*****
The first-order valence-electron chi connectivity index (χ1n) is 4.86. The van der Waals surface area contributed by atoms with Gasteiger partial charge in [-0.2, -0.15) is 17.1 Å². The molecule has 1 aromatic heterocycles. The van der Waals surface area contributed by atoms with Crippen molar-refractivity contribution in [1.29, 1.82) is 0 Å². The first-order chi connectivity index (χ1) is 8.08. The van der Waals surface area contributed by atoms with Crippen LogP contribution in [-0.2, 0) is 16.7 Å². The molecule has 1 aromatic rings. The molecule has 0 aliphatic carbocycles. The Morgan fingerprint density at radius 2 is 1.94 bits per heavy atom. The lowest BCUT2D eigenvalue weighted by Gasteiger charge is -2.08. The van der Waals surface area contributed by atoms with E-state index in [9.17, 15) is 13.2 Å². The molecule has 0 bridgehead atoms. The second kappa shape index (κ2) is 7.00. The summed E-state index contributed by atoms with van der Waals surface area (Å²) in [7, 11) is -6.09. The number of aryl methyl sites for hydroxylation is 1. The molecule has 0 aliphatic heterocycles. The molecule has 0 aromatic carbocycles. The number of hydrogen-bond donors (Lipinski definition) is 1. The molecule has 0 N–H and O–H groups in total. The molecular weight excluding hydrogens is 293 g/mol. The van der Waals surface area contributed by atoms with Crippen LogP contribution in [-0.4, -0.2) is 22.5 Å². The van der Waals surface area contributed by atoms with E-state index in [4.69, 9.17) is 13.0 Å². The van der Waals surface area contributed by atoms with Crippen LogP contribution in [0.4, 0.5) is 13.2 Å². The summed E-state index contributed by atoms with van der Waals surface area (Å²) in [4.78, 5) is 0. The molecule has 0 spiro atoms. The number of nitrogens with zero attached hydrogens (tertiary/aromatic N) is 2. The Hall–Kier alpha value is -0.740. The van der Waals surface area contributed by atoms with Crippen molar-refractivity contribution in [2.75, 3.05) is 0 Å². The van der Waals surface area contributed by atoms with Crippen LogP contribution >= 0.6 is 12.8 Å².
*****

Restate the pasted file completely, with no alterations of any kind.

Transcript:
The first-order valence-electron chi connectivity index (χ1n) is 4.86. The van der Waals surface area contributed by atoms with Gasteiger partial charge in [-0.2, -0.15) is 17.1 Å². The molecule has 1 aromatic heterocycles. The van der Waals surface area contributed by atoms with Crippen molar-refractivity contribution in [1.29, 1.82) is 0 Å². The first-order chi connectivity index (χ1) is 8.08. The van der Waals surface area contributed by atoms with Crippen LogP contribution in [-0.2, 0) is 16.7 Å². The molecule has 1 aromatic rings. The molecule has 0 aliphatic carbocycles. The Morgan fingerprint density at radius 2 is 1.94 bits per heavy atom. The lowest BCUT2D eigenvalue weighted by Gasteiger charge is -2.08. The van der Waals surface area contributed by atoms with E-state index in [9.17, 15) is 13.2 Å². The molecule has 0 bridgehead atoms. The second kappa shape index (κ2) is 7.00. The summed E-state index contributed by atoms with van der Waals surface area (Å²) in [7, 11) is -6.09. The number of aryl methyl sites for hydroxylation is 1. The molecule has 0 aliphatic heterocycles. The molecule has 0 aromatic carbocycles. The number of hydrogen-bond donors (Lipinski definition) is 1. The molecule has 0 N–H and O–H groups in total. The molecular weight excluding hydrogens is 293 g/mol. The van der Waals surface area contributed by atoms with Crippen LogP contribution in [-0.4, -0.2) is 22.5 Å². The van der Waals surface area contributed by atoms with E-state index in [4.69, 9.17) is 13.0 Å². The van der Waals surface area contributed by atoms with Crippen LogP contribution in [0.4, 0.5) is 13.2 Å². The summed E-state index contributed by atoms with van der Waals surface area (Å²) in [4.78, 5) is 0. The molecule has 0 spiro atoms. The number of nitrogens with zero attached hydrogens (tertiary/aromatic N) is 2. The Hall–Kier alpha value is -0.740. The van der Waals surface area contributed by atoms with Crippen molar-refractivity contribution in [2.75, 3.05) is 0 Å². The van der Waals surface area contributed by atoms with Crippen LogP contribution >= 0.6 is 12.8 Å².